Mother Nature figured out a lot earlier than our bosses…to use an incentive system to condition us to do certain things to achieve desired results. In the case of our biology, our bodies employ a system of positive and negative feelings – happiness, pride, joy or anxiety, for example – to promote behaviours that will enhance our ability to get things done and to cooperate. Whereas our bosses might reward us with an end-of-year bonus, our bodies reward us for working to keep ourselves and those around us alive and looked after with chemicals that make us feel good.
Good leaders understands how people tick and know that when employees feels secure and valued, they are much more effective than when they feel threatened. A good leader provides opportunities for employees to release feel-good chemicals by giving out praise, making people feel part of a team, building a sense of pride in one’s work, and helping people complete assigned tasks. A good leader also understands how to minimize the release of negative hormones that flood the nervous system when people feel unsafe. This can be accomplished through having open communications, providing a sense of job security, and helping people navigate change.
Sinek believes that building a culture where employees feel safe and valued is critical to a company’s long-term success. Unfortunately, this can be hard to do when a CEO feels pressured by shareholders to continually trim costs by firing staff, decreasing levels of customer service, and making people do more with less in order to increase profits. And when executive compensation plans reward executives for putting the people they are meant to protect in harm’s way, the leader is no longer fulfilling his anthropological purpose:
When cultural standards shift from character,values or beliefs to performance, numbers and other impersonal dopamine-driven measurements, our behaviour-driving chemicals fall out of balance and our will to trust and cooperate dilutes…. We lose our sense of history, of responsibility to the past and shared tradition. We care less about belonging. In this kind of weak culture, we veer away from doing “the right thing” in favor of doing “the thing that’s right for me.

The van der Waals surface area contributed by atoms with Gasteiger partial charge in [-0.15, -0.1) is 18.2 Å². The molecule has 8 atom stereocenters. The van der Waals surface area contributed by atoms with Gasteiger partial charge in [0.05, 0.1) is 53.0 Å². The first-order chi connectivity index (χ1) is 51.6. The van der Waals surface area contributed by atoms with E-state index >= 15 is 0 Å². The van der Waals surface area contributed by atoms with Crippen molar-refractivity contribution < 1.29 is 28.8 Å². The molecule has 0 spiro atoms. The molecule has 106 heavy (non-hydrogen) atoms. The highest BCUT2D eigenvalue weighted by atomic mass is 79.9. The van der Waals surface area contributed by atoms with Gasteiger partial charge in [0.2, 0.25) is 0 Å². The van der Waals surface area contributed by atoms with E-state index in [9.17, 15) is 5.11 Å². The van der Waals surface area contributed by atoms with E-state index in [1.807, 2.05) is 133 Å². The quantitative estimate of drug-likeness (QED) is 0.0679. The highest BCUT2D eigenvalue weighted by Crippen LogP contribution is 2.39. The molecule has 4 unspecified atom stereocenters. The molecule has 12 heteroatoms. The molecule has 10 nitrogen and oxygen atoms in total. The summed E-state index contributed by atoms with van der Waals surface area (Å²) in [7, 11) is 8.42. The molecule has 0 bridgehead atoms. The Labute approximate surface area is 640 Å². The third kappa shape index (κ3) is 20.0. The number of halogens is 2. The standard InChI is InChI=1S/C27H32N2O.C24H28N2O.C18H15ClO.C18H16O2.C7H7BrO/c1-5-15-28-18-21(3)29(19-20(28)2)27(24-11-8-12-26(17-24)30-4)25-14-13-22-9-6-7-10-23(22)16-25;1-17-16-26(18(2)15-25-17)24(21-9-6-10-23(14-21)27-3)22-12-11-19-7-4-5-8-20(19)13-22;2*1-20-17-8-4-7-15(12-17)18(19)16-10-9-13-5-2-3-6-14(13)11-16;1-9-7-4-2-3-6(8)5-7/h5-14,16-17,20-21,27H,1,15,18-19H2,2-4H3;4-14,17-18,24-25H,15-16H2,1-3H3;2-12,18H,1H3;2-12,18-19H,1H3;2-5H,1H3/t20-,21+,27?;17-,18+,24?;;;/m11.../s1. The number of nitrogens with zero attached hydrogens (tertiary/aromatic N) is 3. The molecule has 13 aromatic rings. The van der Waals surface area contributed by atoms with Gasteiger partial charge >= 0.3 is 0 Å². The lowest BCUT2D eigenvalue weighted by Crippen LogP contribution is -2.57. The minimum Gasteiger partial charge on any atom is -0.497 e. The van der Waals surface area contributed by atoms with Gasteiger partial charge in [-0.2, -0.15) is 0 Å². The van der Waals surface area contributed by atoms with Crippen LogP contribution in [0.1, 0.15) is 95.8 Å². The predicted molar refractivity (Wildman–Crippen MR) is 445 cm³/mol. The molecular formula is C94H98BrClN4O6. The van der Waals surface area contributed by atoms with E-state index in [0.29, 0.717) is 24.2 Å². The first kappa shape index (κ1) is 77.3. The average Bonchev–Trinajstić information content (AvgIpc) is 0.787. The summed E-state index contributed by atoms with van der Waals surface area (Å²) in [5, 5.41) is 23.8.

Sinek is an excellent storyteller and whether he is telling the story of military hero Johnny Bravo or Bob Chapman of Barry Wehmiller or the culture at 3M, he shows us clearly what good leadership looks like. More importantly, he shows us how effective it is at achieving long-term results. Sinek’s belief is that “capitalism actually does better when when we work as we were designed – when we have a chance to fulfill our very human obligations.” Sinek knows that the key to strong leadership lies not in understanding management theory – Winston Churchill, Nelson Mandela, Rosa Parks, Mahatma Ghandi, and Martin Luther King Jr. all lacked an MBA – but rather in understanding human behaviour. Great leaders have a deep understanding of the social code between leaders and the led. They understand what followers expect of them and uphold their end of the bargain.
At the end of The Little Foxes (mild spoiler ahead), Bette Davis’s character gets her way. She bests her husband and her brothers and will likely become a very wealthy women. But she is left all alone, the punishment for the alpha who has been blessed with many gifts but does not protect those who rely on her. She is expelled from the tribe and ends up the leader of nobody: according to Sinek, an anthropologically fitting end.